Neurological

Case reports: adult spinal muscular atrophy associated with VRK1 gene variations in Hispanic patients

Variations in the vaccine-related kinase 1 gene (VRK1) can lead to adult Hispanic adult spinal muscular atrophy (SMA) without pontocerebellar atrophy, according to 2 case reports and a review of the literature published in Neurology.

Although SMA is typically secondary to a variation in the survival motor neuron 1 gene (SMN1) on chromosome 5q, variations at other loci, such as the VRK1 gene, can lead to different clinical phenotypes of the disease. Previous research has shown that the VRK1 gene encodes a serine kinase that is ubiquitously expressed, including in the fetal and adult brain and cerebellum.

The clinical and molecular data of 2 Hispanic patients with adult SMA without pontocerebellar atrophy were reported in the current analysis as part of an effort to better understand the clinical phenotypes associated with VRK1 gene variations.

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The first case was a 51-year-old Hispanic male with weakness that increased over two decades, mainly in the lower extremities, along with muscle cramps and lower back pain. During the physical exam, the patient had the usual arm strength, bilateral calf atrophy, 4 + / 5 strength in hip and plantar flexion, and 3 + / 5 strength in dorsiflexion.

Nerve conduction tests showed normal sensory nerve conduction, low amplitude motor responses, and neurogenic motor units in the lower extremities, consistent with motor neuron disease. Magnetic resonance imaging (MRI) of the brain was reported to be normal and the genetic test for SMN1 gene deletion was negative. Sequencing of the entire exome identified a homozygous variant in the VRK1 gene (c.C961T, p.R321C).

The second case was a 55-year-old Hispanic woman with progressive lower extremity weakness since the age of 16. Over the years she developed a limp followed by bilateral foot lift and hand grip weakness. Physical examination revealed distal atrophy in the arms and legs. The force was 1/5 in dorsiflexion / plantar flexion, 2/5 in hip flexion, and 4/5 in the deltoids and biceps.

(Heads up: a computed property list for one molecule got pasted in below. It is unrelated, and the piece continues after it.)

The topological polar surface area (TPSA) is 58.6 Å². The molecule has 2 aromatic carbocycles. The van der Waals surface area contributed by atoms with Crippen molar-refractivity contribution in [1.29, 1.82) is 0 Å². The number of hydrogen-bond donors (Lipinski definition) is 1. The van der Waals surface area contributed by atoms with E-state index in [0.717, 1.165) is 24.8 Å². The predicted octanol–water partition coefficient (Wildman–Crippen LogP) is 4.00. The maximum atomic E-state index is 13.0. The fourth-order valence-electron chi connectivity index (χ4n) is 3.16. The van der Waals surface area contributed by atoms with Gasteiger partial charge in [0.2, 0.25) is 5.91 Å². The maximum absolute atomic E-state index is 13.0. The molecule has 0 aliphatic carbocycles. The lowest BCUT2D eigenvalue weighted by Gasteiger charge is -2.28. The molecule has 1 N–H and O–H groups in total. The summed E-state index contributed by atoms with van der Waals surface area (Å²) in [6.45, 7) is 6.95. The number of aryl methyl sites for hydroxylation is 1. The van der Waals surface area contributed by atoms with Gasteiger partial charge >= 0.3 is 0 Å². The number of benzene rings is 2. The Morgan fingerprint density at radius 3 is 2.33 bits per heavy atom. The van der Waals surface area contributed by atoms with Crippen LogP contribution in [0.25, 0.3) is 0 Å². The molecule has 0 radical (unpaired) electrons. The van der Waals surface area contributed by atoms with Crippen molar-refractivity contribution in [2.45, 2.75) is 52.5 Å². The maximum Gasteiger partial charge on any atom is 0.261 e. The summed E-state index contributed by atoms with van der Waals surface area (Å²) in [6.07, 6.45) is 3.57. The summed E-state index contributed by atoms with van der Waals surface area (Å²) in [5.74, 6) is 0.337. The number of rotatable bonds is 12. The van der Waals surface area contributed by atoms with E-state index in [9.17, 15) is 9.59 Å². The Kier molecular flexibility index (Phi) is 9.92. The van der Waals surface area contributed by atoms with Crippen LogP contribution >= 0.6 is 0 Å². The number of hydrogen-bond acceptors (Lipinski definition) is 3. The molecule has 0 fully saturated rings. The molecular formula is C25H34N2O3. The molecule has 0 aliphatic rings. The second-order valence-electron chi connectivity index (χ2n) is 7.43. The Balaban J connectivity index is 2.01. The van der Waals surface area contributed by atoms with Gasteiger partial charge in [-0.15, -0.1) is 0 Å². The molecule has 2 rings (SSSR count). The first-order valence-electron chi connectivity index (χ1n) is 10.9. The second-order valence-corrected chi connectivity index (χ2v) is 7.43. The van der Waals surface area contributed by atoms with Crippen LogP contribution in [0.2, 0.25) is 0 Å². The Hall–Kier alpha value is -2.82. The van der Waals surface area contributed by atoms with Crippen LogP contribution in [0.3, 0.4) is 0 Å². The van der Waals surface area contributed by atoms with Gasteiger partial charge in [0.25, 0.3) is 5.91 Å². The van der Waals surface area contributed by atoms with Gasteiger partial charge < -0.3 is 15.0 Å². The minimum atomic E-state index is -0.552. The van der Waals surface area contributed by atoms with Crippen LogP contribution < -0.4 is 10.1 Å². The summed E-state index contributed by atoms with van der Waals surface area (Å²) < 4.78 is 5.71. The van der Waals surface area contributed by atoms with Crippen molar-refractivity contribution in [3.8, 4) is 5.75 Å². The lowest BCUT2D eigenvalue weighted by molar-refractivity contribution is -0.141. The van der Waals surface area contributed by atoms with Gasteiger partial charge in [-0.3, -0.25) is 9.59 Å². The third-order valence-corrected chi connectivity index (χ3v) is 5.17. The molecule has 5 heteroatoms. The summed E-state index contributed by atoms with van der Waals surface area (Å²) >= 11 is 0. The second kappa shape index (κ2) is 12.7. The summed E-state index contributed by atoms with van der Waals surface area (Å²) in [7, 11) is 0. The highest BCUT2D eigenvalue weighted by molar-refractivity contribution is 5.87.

Nerve conduction tests showed low amplitude motor responses and widespread active and chronic denervation in the upper and lower extremities. Brain MRI was reported to be normal and whole exome sequencing identified the heterozygous (c.G706A, p.V236M and c.C961T, p.R321C) pathogenic variants in the VRK1 gene.

Both patients had clinical features of lower motor neuron disease consistent with adult SMA and milder clinical symptoms. In addition, the patients showed no evidence of pontocerebellar hypoplasia or cognitive symptoms.

Data from these cases, along with previous reports, suggest that VRK1 gene variants with SMA can occur in adulthood without pontocerebellar atrophy.

“We reported 2 cases with VRK1 [gene variants] Present as an adult [SMA] without pontocerebellar hypoplasia. Genetic testing in patients like ours is important to better understand the clinical spectrum of this disease, ”the researchers concluded.

reference

Sung A, Moretti P, Shaibani A. Spinal muscular atrophy in adulthood due to mutations in the VRK1 gene. Neurol Genet. Published online June 22, 2021. doi: 10.1212 / NXG.0000000000000599

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